On the same day that three suicide bombers killed at least 42 people in Afghanistan, U.S. Army Spc. Gabriel D. Conde was shot dead by "enemy small arms fire" Monday in Afghanistan's eastern Tageb district, the Pentagon announced on Tuesday. Conde, 22, joined the Army in 2015 and deployed to Afghanistan in September with the 25th Infantry Division’s 4th Infantry Brigade Combat Team. He had been stationed at Joint Base Elmendorf-Richardson in Alaska, and he was set to return to Alaska in a few weeks.
The military today identified the U.S. Soldier killed yesterday in Eastern Afghanistan. Specialist Gabriel Conde was killed by enemy fire in a combat operation. He was 22, from Loveland, Colorado - @jeffglor pic.twitter.com/uRPUcM97OC
— CBS Evening News (@CBSEveningNews) May 1, 2018
Conde's death is still under investigation, the Pentagon said, but he was part of Operation Freedom's Sentinel, which focuses on terrorist groups in Afghanistan. His is the second U.S. combat death in Afghanistan this year. Peter Weber
The Central Intelligence Agency's paramilitary branch is stepping up its covert attacks in Afghanistan, deploying small groups of officers and contractors to hunt and kill Taliban militants alongside Afghan commandos, two senior American officials tell The New York Times. The CIA had been focusing its Afghanistan efforts on battling al Qaeda and aiding the Afghan intelligence service, but President Trump and his CIA director, Mike Pompeo, appear to want the agency to play a more aggressive role in the world.
The CIA, with only hundreds of paramilitary officers spread around the world, "has traditionally been resistant to an open-ended campaign against the Taliban, the primary militant group in Afghanistan, believing it was a waste of the agency's time and money and would put officers at greater risk," The New York Times reports. "Former agency officials assert that the military, with its vast resources and manpower, is better suited to conducting large-scale counterinsurgencies." The apparent end goal of killing lower-level Taliban militants is convincing the Taliban to come to the negotiating table. You can read more at The New York Times. Peter Weber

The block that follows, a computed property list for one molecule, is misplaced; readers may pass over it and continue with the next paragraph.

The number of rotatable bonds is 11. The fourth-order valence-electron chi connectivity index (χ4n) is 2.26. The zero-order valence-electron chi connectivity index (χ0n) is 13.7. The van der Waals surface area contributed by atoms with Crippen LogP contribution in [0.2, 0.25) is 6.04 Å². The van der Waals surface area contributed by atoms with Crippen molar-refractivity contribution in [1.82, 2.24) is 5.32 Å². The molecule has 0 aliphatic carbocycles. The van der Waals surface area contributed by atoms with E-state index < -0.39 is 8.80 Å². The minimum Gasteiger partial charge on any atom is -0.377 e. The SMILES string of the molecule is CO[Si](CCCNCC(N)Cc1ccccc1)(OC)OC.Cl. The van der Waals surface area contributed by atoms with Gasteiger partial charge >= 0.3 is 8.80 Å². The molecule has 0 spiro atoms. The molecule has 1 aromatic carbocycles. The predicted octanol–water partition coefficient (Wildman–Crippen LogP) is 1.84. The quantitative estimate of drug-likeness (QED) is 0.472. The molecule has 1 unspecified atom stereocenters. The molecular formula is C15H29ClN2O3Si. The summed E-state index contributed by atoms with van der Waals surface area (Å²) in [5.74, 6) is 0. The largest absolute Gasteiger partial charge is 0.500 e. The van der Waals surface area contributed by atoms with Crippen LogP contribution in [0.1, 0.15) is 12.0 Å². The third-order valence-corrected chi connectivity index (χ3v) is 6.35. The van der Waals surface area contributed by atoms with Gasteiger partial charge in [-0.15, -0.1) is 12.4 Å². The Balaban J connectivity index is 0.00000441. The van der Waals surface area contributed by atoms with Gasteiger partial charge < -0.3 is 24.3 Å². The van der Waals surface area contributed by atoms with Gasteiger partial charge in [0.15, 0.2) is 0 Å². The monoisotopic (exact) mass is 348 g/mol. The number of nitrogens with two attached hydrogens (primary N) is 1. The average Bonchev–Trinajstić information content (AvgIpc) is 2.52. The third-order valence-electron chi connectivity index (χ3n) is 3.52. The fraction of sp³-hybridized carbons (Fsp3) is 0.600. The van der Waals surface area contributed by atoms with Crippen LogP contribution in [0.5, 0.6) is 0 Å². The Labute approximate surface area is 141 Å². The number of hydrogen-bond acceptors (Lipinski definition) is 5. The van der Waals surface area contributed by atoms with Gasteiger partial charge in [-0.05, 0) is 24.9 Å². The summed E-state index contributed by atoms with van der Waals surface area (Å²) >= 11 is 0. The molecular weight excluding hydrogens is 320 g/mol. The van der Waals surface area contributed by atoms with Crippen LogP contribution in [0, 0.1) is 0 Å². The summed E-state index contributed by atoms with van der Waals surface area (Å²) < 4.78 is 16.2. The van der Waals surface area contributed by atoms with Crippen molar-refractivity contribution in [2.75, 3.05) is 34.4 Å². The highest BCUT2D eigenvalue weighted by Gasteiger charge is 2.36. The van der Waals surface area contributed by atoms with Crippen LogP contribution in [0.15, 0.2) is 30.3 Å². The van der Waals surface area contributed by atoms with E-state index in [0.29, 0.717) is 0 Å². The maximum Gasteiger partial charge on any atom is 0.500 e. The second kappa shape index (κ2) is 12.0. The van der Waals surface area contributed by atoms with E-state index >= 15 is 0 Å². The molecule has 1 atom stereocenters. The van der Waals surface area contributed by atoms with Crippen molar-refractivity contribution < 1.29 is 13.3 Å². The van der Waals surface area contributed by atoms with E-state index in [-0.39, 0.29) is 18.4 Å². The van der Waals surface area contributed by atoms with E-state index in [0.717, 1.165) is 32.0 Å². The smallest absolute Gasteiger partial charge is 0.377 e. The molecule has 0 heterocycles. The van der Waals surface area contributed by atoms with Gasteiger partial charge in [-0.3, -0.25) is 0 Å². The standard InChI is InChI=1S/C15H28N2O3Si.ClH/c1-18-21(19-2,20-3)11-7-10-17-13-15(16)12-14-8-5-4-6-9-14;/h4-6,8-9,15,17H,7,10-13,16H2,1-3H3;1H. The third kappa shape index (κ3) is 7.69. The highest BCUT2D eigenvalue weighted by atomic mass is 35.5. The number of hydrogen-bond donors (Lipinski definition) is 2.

While President Trump's speech on his way forward in the Afghanistan War received mixed praise at home, the Afghanistan government deemed it a "10 out of 10" on Tuesday, The Associated Press reports. Afghan Ambassador to the U.S. Hamdullah Mohib said his fellow countrymen had heard "exactly what we needed to" from Trump and the U.S.
Trump on Monday said the United States military is "not nation-building again. We are killing terrorists." He additionally did not set a timetable for withdrawing troops, instead using a conditions-based approach, and he decided against further revealing the number of troops on the ground in the country or announcing upcoming military actions.
Mohib also praised Trump's decision to "[break] the silence" on Pakistan. Trump claimed the country has "much to gain" by working with the U.S. in Afghanistan, and "much to lose by continuing to harbor criminals and terrorists."
At The Week, Damon Linker writes that Trump's speech commits "the United States to a few more years of madness in Afghanistan" and David Faris claims "in all likelihood, we are headed toward another disastrous troop surge that will end the way every previous attempt to 'win' in Afghanistan has ended: in failure." Jeva Lange
In a nationally televised address on Monday night, President Trump will lay out his new strategy for the war in Afghanistan, and the strategy is expected to include sending "several thousand" more U.S. troops to aid in the 16-year war, The New York Times reports. Trump announced that he had completed his strategic review on Saturday morning, and on Sunday night, Defense Secretary James Mattis told reporters that Trump has "made a decision," adding, "I am very comfortable that the strategic process was sufficiently rigorous and did not go in with a preset position."